We collated recent results from two of the world’s leading antivirus testers. Croydon- based SE Labs and the German AV-Test. Both tested for protection and accuracy (number of false positives), with AV-Test adding scores for performance (the impact on a PCs speed). To see the results in full, including those for other programs tested (such as BullGuard, McAfee and Trend Micro) (SE Labs, July to September) and (AV-Test July to August).

Kaspersky Internet Security 2018

Kaspersky claimed top spot for our ninth consecutive test, delivering flawless results. It was the only program to get full marks in all five categories across both tests. It blocked everything it should have, producing just one false positive (in AV- Test’s analysis) from 1,437,401 samples, which was crucial in pipping Norton. Its impact on our standard PC was minimal, slowing file-copying by just four per cent (the average is 16) and program launches by 10 per cent (the average is 13). SE Labs awarded it the “rare privilege” of a 100 per cent rating.

As well as Kaspersky’s superiority in avoiding false positives, it has several tools Norton lacks. These include webcam protection, to prevent hackers accessing it, and a safe browser, which blocks malicious websites. But its chief asset is a software updater that automatically installs the latest (and theoretically safest) version of programs. Norton’s only point of supremacy is in offering a password manager, but we prefer LastPass anyway.

SILVER – Norton Security Deluxe

One day Norton may beat Kaspersky, but yet again it misses out by a tiny margin. Like its great rival it blocked every threat, but – across both tests – misidentified three safe programs as malicious. It also slowed computers more than Kaspersky. But it’s still an exceptionally powerful antivirus that came “very close” (in SE Labs’ words) to stealing the crown.

JOINT BRONZE – Bitdefender & ESET

Our confidence in recommending Kaspersky and Norton comes from their excellent performance in both tests.

No other antivirus excelled across the board, but two products performed outstandingly well in one test, less so in the other. ESET’s 100 per cent protection rating in SE Labs wasn’t matched in AV- Test, which gave it 96.9 per cent in July. That 3.1 per cent failing could be fatal for your PC. In contrast, Bitdefender scored 100 per cent in AV-Test, but only 91 per cent in SE Labs. Both are good products, but you only need one antivirus on your PC, and it should be Kaspersky or Norton.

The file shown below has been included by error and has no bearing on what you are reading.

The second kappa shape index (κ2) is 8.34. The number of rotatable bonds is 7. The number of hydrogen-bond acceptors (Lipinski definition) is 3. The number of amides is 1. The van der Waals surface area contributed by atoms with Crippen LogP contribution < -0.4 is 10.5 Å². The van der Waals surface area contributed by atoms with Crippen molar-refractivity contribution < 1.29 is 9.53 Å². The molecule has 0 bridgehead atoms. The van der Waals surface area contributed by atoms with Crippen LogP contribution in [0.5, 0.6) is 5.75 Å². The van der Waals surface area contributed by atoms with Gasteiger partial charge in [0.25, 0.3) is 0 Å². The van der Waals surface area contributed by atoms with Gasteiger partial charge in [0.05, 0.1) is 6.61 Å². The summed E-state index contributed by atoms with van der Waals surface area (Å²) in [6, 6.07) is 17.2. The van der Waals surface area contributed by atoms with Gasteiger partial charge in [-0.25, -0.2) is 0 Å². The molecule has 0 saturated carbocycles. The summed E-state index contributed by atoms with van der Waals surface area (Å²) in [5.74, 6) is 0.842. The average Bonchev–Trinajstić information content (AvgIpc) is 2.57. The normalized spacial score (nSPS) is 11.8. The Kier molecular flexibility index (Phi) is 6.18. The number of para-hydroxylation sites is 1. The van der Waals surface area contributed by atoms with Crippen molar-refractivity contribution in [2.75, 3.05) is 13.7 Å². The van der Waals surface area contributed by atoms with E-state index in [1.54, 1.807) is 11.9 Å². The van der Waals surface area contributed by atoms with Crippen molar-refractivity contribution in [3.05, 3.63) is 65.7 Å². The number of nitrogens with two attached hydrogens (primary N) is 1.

Avast and AVG are the only two you should consider, though we can’t recommend them. In SE Labs AVG’s protection score of 90 per cent is far too low for comfort. Avast’s was even worse (88 per cent). They both blocked more in AV-Test, but also slowed down the PCs more than we’d like, particularly when launching software.


We know what you’re thinking: is it still safe to use Kaspersky, given the accusations thrown at the Russian company? To recap, both the United States’ General Services Administration (GSA) and the Department of Homeland Security has banned the US government from using Kaspersky products, in the wake of an investigation into Russian interference in the 2016 presidential election.

There have been allegations of ties between Kaspersky staff and Russian intelligence, while in October The Wall Street Journal claimed Kremlin-backed hackers used Kaspersky to hack into a computer owned by a National Security Agency employee.

Kaspersky has dismissed the claims as a “witch hunt”, and we’re inclined to agree. Banning Kaspersky within US government systems feels like an overreaction borne from nothing more than a vague mistrust of Russia. Are Russian hackers engaged in cyber-warfare? You bet. Are US and UK hackers doing the same? No question. Do either care what you do on your PC? Almost certainly not. They have much bigger targets. You need to worry far more about ordinary cyber-criminals, not hackers supported by foreign governments.

My contacts in the security industry are sceptical about Kaspersky’s reported links with Russian authorities. They say it would be “commercial suicide” for the company, and that such an extraordinary claim needs extraordinary evidence. None has been provided. They also point out that many Russian security experts work for US companies, and vice versa. The antivirus industry is a small world – everyone knows everyone. Maintaining a conspiracy would be formidably difficult.

So when people ask me, as they often do, which antivirus to use, I recommend Kaspersky without reservation. It’s what I use on all my devices.

Should you want to switch, then I suggest Norton, owned by US company Symantec.


Was this article helpful?

Let us know your thoughts on a product or view reviews from our members, independent experts and other websites.

Leave a reply

TOP NEW Review
Compare items
  • Total (0)
Shopping cart